There was only three wheelers outside to take us back to the hotel. I, of course had not thought to bring an address card and Hotel Rahul Palace meant very little any one there. I knew to say Karol Barg which is a bit like saying Stirling Highway and one man said he would take me. I was doing ok recognizing landmarks and nearly there when he would not turn right so I had no idea where we were after that. Finally got to the right spot and after showing me to the porters standing at the hotel to ensure that I was at the correct place - whatever he said next caused them all to fall about laughing. I learned to always know where I am staying and take a card and know how to say the address. Maps just don’t do it in India. First day and about to tour old deli when advised not to by Intrepid Central as it was the day before the start of the 3 day strike against the Govt. ‘sealing’ which is shutting down all the shops/stores/stalls etc that are not licensed to operate as such – especially if they are in areas zoned residential. I imagine that this is a gigantic change from the norm in India and is causing strife, folk are having their traditional earning methods just chopped away however, it is going ahead. We were advised to stay away from the markets and tourist spots. There were lots of soldiers and we did not see any riots although we did read of various troubles in Delhi while we were on our trip.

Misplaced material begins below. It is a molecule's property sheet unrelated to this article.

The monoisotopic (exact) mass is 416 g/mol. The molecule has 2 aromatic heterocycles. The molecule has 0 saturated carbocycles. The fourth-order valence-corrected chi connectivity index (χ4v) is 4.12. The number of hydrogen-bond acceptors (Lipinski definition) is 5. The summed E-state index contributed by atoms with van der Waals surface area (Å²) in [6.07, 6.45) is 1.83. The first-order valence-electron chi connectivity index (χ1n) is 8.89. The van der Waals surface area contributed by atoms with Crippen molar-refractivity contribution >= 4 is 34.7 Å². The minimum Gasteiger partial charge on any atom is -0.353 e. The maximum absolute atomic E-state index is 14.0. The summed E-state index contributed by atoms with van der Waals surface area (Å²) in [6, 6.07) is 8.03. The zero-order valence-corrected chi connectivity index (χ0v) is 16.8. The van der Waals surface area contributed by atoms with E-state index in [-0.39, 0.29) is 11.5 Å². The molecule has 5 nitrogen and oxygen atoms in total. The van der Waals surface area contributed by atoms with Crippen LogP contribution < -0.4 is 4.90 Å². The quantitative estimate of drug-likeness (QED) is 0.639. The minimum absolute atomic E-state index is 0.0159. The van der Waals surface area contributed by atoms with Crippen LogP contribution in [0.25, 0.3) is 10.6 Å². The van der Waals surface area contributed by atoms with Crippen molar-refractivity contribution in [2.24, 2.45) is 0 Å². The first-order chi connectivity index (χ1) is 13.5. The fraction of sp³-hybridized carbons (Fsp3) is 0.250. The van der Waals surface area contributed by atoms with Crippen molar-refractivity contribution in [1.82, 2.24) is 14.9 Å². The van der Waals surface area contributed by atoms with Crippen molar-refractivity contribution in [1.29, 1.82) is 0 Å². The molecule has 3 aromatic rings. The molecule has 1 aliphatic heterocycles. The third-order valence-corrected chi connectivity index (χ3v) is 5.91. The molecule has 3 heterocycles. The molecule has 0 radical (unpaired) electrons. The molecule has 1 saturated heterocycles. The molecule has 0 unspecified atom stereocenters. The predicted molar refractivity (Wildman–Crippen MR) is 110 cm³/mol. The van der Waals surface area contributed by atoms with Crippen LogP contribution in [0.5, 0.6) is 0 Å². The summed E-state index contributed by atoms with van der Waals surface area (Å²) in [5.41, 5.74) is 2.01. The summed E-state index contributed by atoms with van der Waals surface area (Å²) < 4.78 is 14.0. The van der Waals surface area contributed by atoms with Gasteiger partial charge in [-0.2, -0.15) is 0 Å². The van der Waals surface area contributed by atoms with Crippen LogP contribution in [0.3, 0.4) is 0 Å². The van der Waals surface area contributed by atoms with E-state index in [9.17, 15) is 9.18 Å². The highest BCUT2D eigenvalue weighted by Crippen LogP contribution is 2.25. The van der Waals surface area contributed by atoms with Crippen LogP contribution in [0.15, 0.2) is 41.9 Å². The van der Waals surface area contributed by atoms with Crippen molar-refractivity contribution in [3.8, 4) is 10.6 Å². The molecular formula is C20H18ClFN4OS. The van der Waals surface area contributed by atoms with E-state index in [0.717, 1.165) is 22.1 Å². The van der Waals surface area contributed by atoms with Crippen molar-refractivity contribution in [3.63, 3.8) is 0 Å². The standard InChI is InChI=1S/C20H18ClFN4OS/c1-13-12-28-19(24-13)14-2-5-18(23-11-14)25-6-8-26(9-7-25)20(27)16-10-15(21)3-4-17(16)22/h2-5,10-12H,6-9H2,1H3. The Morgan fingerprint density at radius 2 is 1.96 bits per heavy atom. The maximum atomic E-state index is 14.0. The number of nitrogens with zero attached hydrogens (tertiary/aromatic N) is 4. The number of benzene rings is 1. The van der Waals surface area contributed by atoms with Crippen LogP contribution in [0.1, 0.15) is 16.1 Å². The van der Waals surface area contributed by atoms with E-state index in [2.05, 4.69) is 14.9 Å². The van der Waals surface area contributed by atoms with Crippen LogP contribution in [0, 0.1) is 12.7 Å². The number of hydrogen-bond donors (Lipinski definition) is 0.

Agra was the first stop = we reached it by train - I ate a little of the train food but was pretty careful in my selection It was a delicious vege-burger of some kind. Train was very efficient - even leaving a few minutes early as the seats were full. Took ages to get out of Delhi – town is big or they are all joined together. The smog level is huge to someone from Australia or NZ, however Delhians are very very sure that is getting clearer and the so called smog is in fact winter fog settling in - as a lot of the transport in Delhi is now using gas rather than diesel or petrol. It was wedding season in India and a bride, her groom and entourage shared the train with us.